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If only you could see the color: Robert Cartmell’s Still Life with Hammer.

Play’s the Thing
By David Brickman

Robert Cartmell: Still-Lifes and the Garden of Eden
Firlefanz Gallery, through Oct. 9

It’s not often you get to see a show where the overwhelming sensation is of just how much the artist enjoys his work, but that’s exactly the case with the Firlefanz exhibition Still-Lifes and the Garden of Eden, featuring about 30 paintings and drawings by Robert Cartmell.

Cartmell is professor emeritus of art at the University at Albany, where he has taught since 1971, but his work hasn’t gotten a whole lot of regular exposure around here, so this is a welcome chance to catch up with him. And catch up you must, for two reasons: As evidenced by the freshness of this very recent work, Cartmell is by no means slowing down; and the show ends in just a few days.

Though Firlefanz is a small space and many of the paintings are pretty large, it is nevertheless a comfortable fit. Adding to the rightness of this choice of venue for Cartmell is the almost ridiculous (or maybe sublime) compatibility of the gallery’s decidedly yellow walls with the painter’s favored palette. In a couple of instances the wall and the painting nearly become one—a happy result for the relaxed Cartmell, though some more ego-driven creators might not be so amenable.

But don’t think that means you won’t be challenged by this presentation. Yes, it is full of joy and comfort and simple celebration; but it is also pushing boundaries, whether with color combinations or perspectival trickery or with sudden shifts in style and subject matter. Perhaps the most consistent element in all the work is a sense of play—as represented by the artist’s famous passion for rollercoasters (notably almost absent in these works) and carousels, as well as his freedom with the media of pencil and paint.

In the drawings, that freedom is manifested in looping lines, energetic scribbles, childlike figures and ripped-from-the-sketchbook pages. Many of the drawings are very small, and most of them have figures mounted on horses; colored-pencil pigmentation adds to the carnival atmosphere and the feeling of youthful abandon in their making.

But the real fun begins when Cartmell picks up a brush. Whereas some painters are daunted by the canvas, and need to think a lot and struggle a lot to get a painting made, Cartmell seems to just dive in and paint what he feels. Not that this is some form of art therapy—there’s also great intelligence behind the works—but that he doesn’t worry the subject like a bone, or invest it with portent like a manifesto.

So, it doesn’t really matter that the subject is fruit and flowers and furniture and musical instruments and maybe a hand tool or two; what matters is the color and composition and texture and scale and geometry—and did I say color? The color, the color—Cartmell adores color. The language of color, and its emotions, these are perhaps the artist’s true subject, and he engages with it fully. It’s as though the shapes of apples and petals are just a place to put those juicy colors.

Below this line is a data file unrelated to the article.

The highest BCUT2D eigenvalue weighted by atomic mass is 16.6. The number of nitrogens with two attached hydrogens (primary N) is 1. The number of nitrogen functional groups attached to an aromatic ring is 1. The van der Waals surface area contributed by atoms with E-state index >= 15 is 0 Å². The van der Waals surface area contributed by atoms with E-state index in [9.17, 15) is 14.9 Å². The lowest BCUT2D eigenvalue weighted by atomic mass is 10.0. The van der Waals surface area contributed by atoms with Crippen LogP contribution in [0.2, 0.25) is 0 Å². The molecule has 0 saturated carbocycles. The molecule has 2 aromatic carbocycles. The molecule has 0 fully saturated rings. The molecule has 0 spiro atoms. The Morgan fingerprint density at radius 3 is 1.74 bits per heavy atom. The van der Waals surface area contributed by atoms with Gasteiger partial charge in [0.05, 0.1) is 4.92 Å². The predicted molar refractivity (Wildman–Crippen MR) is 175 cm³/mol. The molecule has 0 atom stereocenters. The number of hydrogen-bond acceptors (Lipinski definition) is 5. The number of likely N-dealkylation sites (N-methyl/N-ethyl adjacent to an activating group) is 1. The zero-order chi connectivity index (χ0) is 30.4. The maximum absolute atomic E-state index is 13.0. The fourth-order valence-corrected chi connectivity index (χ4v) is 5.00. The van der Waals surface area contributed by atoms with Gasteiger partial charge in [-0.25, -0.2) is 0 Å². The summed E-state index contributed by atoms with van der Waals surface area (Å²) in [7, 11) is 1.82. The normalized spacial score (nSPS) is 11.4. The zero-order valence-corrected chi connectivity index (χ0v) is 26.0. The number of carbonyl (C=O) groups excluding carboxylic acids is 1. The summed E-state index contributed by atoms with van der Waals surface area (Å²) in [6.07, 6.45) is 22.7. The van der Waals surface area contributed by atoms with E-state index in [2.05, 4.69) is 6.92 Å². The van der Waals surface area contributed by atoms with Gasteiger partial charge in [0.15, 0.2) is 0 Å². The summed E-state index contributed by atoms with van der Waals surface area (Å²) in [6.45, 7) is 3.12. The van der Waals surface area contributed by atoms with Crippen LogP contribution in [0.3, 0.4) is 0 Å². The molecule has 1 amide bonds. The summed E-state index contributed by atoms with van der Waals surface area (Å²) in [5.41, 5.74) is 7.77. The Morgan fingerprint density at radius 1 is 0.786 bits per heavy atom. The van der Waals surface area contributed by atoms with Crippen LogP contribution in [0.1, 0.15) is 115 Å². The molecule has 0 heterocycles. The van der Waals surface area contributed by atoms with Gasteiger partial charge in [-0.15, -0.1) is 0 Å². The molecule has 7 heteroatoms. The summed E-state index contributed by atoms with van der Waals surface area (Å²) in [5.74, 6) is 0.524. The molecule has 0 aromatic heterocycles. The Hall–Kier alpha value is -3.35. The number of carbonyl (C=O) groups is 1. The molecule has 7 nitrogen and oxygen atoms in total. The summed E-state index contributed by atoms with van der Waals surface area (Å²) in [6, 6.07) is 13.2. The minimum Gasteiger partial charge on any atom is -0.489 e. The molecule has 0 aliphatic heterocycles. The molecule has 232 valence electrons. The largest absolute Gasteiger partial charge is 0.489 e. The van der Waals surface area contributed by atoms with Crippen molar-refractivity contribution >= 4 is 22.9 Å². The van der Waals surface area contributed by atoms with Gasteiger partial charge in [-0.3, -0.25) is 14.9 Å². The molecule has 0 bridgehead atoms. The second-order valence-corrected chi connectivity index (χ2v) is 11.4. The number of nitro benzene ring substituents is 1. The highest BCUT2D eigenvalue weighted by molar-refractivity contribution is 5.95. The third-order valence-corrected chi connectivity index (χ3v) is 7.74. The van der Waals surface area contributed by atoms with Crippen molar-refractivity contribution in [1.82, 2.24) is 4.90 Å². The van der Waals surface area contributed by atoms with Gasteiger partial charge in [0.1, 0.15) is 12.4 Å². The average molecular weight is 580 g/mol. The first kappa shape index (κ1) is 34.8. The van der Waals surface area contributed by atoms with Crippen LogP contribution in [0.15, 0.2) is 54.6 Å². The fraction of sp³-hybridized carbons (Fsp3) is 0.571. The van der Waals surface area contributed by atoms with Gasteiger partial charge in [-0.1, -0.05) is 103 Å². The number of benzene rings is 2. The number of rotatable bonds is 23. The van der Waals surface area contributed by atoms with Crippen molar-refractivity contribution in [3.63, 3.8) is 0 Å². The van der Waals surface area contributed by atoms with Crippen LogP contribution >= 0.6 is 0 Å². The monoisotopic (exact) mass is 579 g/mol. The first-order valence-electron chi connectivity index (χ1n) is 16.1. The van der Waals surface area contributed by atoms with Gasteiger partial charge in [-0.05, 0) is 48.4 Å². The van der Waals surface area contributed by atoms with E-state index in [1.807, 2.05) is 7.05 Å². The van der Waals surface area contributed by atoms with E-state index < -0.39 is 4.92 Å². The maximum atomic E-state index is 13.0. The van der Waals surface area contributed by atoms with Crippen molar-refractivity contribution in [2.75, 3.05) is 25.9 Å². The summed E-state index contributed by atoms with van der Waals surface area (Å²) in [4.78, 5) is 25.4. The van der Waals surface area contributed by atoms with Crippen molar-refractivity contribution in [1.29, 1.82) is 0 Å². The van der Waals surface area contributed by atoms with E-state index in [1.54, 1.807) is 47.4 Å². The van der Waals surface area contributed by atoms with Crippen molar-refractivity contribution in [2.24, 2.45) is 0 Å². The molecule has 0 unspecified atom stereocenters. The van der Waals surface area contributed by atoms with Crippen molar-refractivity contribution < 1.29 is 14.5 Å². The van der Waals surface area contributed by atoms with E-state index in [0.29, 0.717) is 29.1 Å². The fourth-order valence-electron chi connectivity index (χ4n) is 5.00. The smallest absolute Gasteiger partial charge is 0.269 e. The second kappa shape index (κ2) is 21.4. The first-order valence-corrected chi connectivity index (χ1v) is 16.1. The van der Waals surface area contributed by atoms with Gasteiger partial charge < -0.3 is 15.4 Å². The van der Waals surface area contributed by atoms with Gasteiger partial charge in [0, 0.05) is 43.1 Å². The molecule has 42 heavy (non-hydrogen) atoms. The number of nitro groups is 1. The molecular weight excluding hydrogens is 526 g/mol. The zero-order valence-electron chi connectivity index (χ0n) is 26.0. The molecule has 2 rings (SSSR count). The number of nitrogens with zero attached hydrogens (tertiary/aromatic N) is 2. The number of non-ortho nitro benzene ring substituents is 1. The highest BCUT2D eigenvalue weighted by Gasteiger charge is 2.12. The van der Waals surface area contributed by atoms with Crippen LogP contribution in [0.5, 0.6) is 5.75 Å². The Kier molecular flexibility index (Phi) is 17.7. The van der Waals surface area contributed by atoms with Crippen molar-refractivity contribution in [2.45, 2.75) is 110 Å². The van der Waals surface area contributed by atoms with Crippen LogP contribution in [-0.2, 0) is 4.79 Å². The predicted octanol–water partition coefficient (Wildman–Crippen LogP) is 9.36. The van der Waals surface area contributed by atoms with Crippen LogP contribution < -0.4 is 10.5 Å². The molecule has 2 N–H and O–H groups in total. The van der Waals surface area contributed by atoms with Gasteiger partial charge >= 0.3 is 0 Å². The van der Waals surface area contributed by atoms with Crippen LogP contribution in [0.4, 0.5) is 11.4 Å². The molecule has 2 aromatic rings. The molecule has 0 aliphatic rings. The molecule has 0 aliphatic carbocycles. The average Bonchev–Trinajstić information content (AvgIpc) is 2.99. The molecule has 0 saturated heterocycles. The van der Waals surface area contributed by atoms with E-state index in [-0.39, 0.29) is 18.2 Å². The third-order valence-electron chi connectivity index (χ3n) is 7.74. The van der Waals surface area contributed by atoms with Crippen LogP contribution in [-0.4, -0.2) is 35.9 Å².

Look at a Cartmell painting and notice how he selects a palette to work with. There’s Musician’s Table, with its fleshy pink, lemon yellow, olive green and blood red; then Orange & Yellow Flowers, in which orchid blue, deep green and brick red oppose and embrace the brighter colors of the title. Some of the more complicated pieces include many more colors, but also tend to contain them more into areas of flat geometry, as in the Matisse-like Artist’s Studio IV or the somewhat Cezanne-inspired Still Life with Hammer.

Throughout, Cartmell applies his consummate drawing skills as well, often outlining and accenting in pure black. This helps the paintings to jump out and grab you, as apparently has happened in particular to a few gallery visitors who have paid the artist the ultimate compliment by buying them for serious prices—not an insignificant fact considering Albany’s sketchy history as an art market, and very good news indeed for the fledgling Firlefanz.


Loop Sanctuary:
Recurring Dreams

Rebecca Schoonmaker:
18 Infinite Idiosyncrasies

Chapel + Cultural Center , through Nov. 22

Surrealism is the theme of the second Loop Sanctuary exhibition curated by musician Sara Ayers. Three artists make up this selection, which is dominated by the potent work of painter Sergio Sericolo, who has apparently been bitten by the digital bug. His brightly colored, computer-generated collages make visual puns of patterns derived from scientific imagery, and honor the source material with their sense of grand experiment.

A large cycle of hand-tinted photographs by Robert Gullie fills the gallery’s hallway space. Here, he has focused his attentions on a man-woman-babydoll, with predictably bizarre results. Two figurative sculptures by Dana Rudolph are also included, one of which doubles as a fountain. Though they aim for a spiritual effect, they struck me as too kitschy to be taken seriously.

One of two summer exhibitions at the Chapel has been held over—a good decision, as Rebecca Schoonmaker’s collection of paintings on panels in the gallery’s lounge is a show deserving of continued attention. Schoonmaker creates deftly patterned swirls of colorful marks in the manner of the great Yayoi Kusama, successfully evoking the idiosyncratic infinitude of the show’s title. A worthy effort by a young artist to watch.

The Loop Sanctuary exhibition will conclude with Ambient Night at the Chapel, a musical event in which Ayers and others will perform at 8:30 PM on Saturday, Nov. 20.

—David Brickman

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